Eminent Chinese of the Ch'ing Period/Shêng-yü

SHÊNG-yü 盛昱 (T. 伯義[希,熙,兮], H. 韻蒔), Apr. 11, 1850–1900, Jan. 20, scholar, was a member of the Imperial Clan, his family belonging to the Bordered White Banner. His great-grandfather, Yung-hsi 永錫 (d. 1821. posthumous name 恭), was the sixth Prince Su (see under Haoge). Yung-hsi's fourth son, Ching-chêng 敬徵 (1785–1851, posthumous name 文愨), who served as Assistant Grand Secretary (1842–45), did not have a son and adopted his younger brother's son, Hêng-ên 恆恩 (T. 雨亭, d. 1866). The latter rose in his official career to the senior vice-presidency of the Censorate (1864–66). Shêng-yü was the second son of Hêng-ên. His mother, Na-hsün-lan-pao 那遜蘭保 (T. 蓮友, d. 1873), came from the Borjigit clan of the Khalkha Mongols. She was an accomplished lady and left a collection of verse. entitled 芸香館遺詩 Yün-hsiang kuan i-shih, 2 chüan, which was published by Shêng-yü in 1874. To her, Shêng-yü owed much of his early education. His ancestral residence, styled I-yüan 意園, was in the eastern part of Peking and was noted for its peony garden.

At the age of twenty-one sui Shêng-yü passed (1870) the Shun-t'ien provincial examination with highest honors. The chief examiner was Wo-jên [q. v.] whose Sung philosophy seems to have inspired Shêng-yü. In 1877 Shêng-yü graduated as chin-shih and was made a bachelor of the Hanlin Academy. Three years later (1880) he was made a compiler in the same office, and after serving as secretary of the Supervisorate of Imperial Instruction (1881) and as sub-expositor of the Hanlin Academy (1881–83) was promoted in 1883 to the post of sub-reader of the Hanlin Academy. During these years he distinguished himself by his memorials to the throne in which he denounced the unfair actions of several high officials, among them, Ch'ung-hou [q. v.], who in 1879 concluded his humiliating treaty with Russia, and Wu Ch'ang-ch'ing (see under Li Shu-ch'ang), who in 1882 forced the father of the Korean emperor to accompany him to China.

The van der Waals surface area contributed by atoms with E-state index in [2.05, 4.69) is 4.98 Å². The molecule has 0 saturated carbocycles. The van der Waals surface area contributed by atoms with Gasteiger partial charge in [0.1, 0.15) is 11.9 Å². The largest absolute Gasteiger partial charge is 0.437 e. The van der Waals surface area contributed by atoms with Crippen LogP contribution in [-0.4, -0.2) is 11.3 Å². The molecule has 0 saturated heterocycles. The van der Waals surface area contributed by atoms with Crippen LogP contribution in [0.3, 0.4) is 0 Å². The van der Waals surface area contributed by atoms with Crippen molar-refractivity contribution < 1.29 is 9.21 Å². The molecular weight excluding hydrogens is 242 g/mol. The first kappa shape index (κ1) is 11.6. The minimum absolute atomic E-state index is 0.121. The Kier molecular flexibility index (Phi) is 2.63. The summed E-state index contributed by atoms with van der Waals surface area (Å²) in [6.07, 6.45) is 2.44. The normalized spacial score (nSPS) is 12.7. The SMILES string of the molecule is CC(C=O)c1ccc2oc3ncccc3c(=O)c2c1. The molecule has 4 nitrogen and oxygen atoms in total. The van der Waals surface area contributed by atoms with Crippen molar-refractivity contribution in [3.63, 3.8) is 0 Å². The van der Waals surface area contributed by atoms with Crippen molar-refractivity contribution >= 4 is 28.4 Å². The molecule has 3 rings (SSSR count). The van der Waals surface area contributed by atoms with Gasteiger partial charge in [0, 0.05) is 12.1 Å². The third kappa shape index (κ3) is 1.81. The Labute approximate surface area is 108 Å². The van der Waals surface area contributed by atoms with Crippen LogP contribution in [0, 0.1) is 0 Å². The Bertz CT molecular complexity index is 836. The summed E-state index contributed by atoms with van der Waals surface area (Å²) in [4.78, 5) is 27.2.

In 1883 Shêng-yü was given the privilege of memorializing the throne directly. Late in the same year he was transferred to the post of deputy supervisor of Imperial Instruction, and in the following year (1884) was made libationer of the Imperial Academy, a position he held for five years. During this period he repaired the Academy buildings, added books to the library, raised the allowance for students, and established rigid control over their study. With the assistance of his students he compiled books and reprinted rare works, including rubbings of the 石鼓文 Shih-ku wên, or inscriptions on the ten ancient stone drums which were kept adjacent to the College grounds. Thus he restored the Imperial Academy which had for more than a century lost its prestige. However, because he dernanded an exorbitant sum to carry out his reform, he was unpopular with the authorities of the Board of Revenue as well as with subordinate officers in the Imperial Academy. While he was in Shantung in 1888 as chief provincial examiner he expressed a desire to relinquish his official position. Falling ill from excessive labor in the correction of examination papers, he resigned in the autumn of 1889. Thereafter he lived in retirement at his residence which became the gathering place of promising young students and scholars of repute, irrespective of whether they were Chinese or Manchu. He therefore had a strong following in official and scholarly circles in the middle of the Kuang-hsü reign-period (1875–1909). When the Sino-Japanese war broke out in 1894, his friend, Chang Chih-tung [q. v.], urged him to resume official life, but he declined, one reason perhaps being that he did not have the good will of the Empress Dowager.